Second, the Court concludes that the record does not establish a deliberate indifference to Plaintiff's health or safety for five reasons (in addition to the reasons stated by Magistrate Judge Baxter): (1) again, it appears uncontroverted that the seat of chairs in the dormitory were only 18 inches above the floor (Dkt. No. 45, Attach. 3, at 4, 7); (2) the record does not appear to contain any evidence that, before the accident, Defendnat was aware of another inmate having fallen while standing on a dormitory chair ( see generally Dkt. Nos. 45, 50); (3) Plaintiff does not explain how informing Defendant that he feared he would lose his balance on a chair, and requesting either a ladder or assistance holding that chair, would have constituted an "argument" sufficient for him be charged with a refusal to obey a direct order under Inmate Rule 106.10, 7 N.Y. C.R.R. § 270.2(B)(7)(i) ( see generally Dkt. No. 50); (4) it appears uncontroverted that Defendant did not tell Plaintiff to stand on a chair with something in both hands (thus preventing him from using a free hand to stead himself should he lose his balance) and/or without a fellow inmate holding the chair;[6] and (5) negligence is not a sufficiently blameworthy mental state to warrant the imposition of liability under 42 U.S.C. § 1983.[7]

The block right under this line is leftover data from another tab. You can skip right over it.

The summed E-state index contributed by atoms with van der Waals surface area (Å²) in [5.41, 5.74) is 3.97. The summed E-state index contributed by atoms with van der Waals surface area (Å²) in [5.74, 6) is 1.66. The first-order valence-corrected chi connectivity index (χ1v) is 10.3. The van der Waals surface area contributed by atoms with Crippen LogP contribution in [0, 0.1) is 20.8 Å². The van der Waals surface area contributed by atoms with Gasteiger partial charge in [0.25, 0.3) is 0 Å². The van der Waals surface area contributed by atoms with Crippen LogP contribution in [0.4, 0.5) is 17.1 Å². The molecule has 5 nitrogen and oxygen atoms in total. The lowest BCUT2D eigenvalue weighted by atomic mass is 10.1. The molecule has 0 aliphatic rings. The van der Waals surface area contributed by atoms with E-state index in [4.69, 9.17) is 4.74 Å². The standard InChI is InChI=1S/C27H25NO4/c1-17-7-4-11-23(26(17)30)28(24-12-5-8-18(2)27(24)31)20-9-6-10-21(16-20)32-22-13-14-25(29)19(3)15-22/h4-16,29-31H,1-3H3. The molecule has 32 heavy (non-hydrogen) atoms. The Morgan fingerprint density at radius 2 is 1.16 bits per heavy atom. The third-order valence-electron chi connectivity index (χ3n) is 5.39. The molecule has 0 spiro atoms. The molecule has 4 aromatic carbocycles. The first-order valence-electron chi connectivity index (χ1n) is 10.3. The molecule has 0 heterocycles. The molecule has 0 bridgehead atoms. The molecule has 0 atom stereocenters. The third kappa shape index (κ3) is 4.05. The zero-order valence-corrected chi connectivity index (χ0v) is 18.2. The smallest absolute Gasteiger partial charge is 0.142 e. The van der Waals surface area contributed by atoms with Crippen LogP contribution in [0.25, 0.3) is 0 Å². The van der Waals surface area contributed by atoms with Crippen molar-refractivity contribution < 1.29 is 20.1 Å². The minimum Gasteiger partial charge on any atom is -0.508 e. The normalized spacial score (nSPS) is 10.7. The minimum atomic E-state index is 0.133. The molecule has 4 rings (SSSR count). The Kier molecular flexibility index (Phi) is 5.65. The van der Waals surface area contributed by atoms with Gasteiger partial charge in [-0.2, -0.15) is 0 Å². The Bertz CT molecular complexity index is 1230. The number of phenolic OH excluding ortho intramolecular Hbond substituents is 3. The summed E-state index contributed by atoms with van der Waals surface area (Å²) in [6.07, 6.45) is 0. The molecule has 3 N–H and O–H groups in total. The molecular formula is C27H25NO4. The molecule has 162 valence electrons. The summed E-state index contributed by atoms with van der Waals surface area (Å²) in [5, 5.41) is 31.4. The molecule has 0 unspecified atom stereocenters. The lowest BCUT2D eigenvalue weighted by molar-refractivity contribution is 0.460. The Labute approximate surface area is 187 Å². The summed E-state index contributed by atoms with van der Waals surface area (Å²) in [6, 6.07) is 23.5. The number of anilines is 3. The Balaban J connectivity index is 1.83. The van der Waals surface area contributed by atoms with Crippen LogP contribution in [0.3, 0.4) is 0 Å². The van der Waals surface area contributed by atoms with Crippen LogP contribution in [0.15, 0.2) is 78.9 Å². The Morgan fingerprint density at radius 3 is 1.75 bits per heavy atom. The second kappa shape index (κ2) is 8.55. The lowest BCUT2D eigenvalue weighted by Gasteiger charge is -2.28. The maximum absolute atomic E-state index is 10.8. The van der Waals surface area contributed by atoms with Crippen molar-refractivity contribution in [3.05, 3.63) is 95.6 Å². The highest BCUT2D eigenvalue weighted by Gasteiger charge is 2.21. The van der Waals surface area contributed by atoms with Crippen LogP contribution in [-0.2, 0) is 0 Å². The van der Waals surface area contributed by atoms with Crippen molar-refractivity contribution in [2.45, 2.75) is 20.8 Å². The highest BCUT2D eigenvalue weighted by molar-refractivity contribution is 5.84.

Third, while Magistrate Judge Baxter does not rely on the defense of qualified immunity as an alternative ground for his recommendation, the Court relies on that defense as an alternative ground for granting Defendant's motion, for the reasons stated above, as well as the reasons stated in Defendant's memorandum of law. (Dkt. No. 45, Attach. 8, at 9 [Def.'s Memo. of Law].) The Court would add only that (1) it knows of no Supreme Court or Second Circuit decisions recognizing the asserted right (i.e., to be free from being made to stand on a low chair to clean something on a wall), and (2) a reasonable defendant would not have understood from the existing law that telling Plaintiff to use a chair was unlawful. See Thigpen v. N.Y.S. Dept. of Corr. Servs., 10-CV-0832, 2010 WL 3895621, at *6-7 (S.D.N.Y. Oct. 5, 2010) (granting defendants' motion to dismiss prisoner's Eighth Amendment dangerous-prison-conditions claim, arising from insulation material that had fallen on his head from a pipe, based on alternative ground of qualified immunity, because "a reasonable defendant would not have understood from existing decisional law that the improper taping of the pipe insulation as described in the complaint constituted an Eighth Amendment violation").

ACCORDINGLY, it is

ORDERED that Magistrate Judge Baxter's Report-Recommendation (Dkt. No. 54) is ACCEPTED and ADOPTED in its entirety; and it is further

ORDERED that Defendant's motion for summary judgment (Dkt. No. 45) is GRANTED in its entirety; and it is further

ORDERED that Plaintiff's Complaint (Dkt. No. 1) is DISMISSED in its entirety.